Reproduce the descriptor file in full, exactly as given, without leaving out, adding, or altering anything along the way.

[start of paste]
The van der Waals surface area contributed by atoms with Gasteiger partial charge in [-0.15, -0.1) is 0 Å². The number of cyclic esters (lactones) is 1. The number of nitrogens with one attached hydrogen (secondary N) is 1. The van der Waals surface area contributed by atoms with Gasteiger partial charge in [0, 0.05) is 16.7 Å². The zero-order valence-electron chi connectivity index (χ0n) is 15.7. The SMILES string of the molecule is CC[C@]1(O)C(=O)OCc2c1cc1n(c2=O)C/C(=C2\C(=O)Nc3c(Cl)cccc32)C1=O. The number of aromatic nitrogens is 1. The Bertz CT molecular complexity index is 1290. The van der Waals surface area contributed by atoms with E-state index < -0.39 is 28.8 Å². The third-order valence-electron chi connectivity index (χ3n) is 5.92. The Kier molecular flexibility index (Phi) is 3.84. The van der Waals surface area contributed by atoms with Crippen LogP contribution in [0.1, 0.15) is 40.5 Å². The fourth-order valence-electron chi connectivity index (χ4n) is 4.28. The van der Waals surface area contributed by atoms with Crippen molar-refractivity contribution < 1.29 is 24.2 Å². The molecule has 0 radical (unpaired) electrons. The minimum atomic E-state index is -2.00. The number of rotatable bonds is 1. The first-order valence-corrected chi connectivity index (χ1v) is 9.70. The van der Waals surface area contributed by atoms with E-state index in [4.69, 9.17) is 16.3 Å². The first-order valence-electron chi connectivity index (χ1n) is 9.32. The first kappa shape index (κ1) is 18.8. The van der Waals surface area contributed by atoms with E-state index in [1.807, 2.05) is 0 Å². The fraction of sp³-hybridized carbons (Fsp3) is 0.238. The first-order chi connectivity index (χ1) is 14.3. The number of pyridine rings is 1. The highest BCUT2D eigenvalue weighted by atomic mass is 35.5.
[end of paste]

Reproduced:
The van der Waals surface area contributed by atoms with Gasteiger partial charge in [-0.15, -0.1) is 0 Å². The number of cyclic esters (lactones) is 1. The number of nitrogens with one attached hydrogen (secondary N) is 1. The van der Waals surface area contributed by atoms with Gasteiger partial charge in [0, 0.05) is 16.7 Å². The zero-order valence-electron chi connectivity index (χ0n) is 15.7. The SMILES string of the molecule is CC[C@]1(O)C(=O)OCc2c1cc1n(c2=O)C/C(=C2\C(=O)Nc3c(Cl)cccc32)C1=O. The number of aromatic nitrogens is 1. The Bertz CT molecular complexity index is 1290. The van der Waals surface area contributed by atoms with E-state index < -0.39 is 28.8 Å². The third-order valence-electron chi connectivity index (χ3n) is 5.92. The Kier molecular flexibility index (Phi) is 3.84. The van der Waals surface area contributed by atoms with Crippen LogP contribution in [0.1, 0.15) is 40.5 Å². The fourth-order valence-electron chi connectivity index (χ4n) is 4.28. The van der Waals surface area contributed by atoms with Crippen molar-refractivity contribution < 1.29 is 24.2 Å². The molecule has 0 radical (unpaired) electrons. The minimum atomic E-state index is -2.00. The number of rotatable bonds is 1. The first-order valence-corrected chi connectivity index (χ1v) is 9.70. The van der Waals surface area contributed by atoms with E-state index in [4.69, 9.17) is 16.3 Å². The first-order valence-electron chi connectivity index (χ1n) is 9.32. The first kappa shape index (κ1) is 18.8. The van der Waals surface area contributed by atoms with E-state index in [1.807, 2.05) is 0 Å². The fraction of sp³-hybridized carbons (Fsp3) is 0.238. The first-order chi connectivity index (χ1) is 14.3. The number of pyridine rings is 1. The highest BCUT2D eigenvalue weighted by atomic mass is 35.5.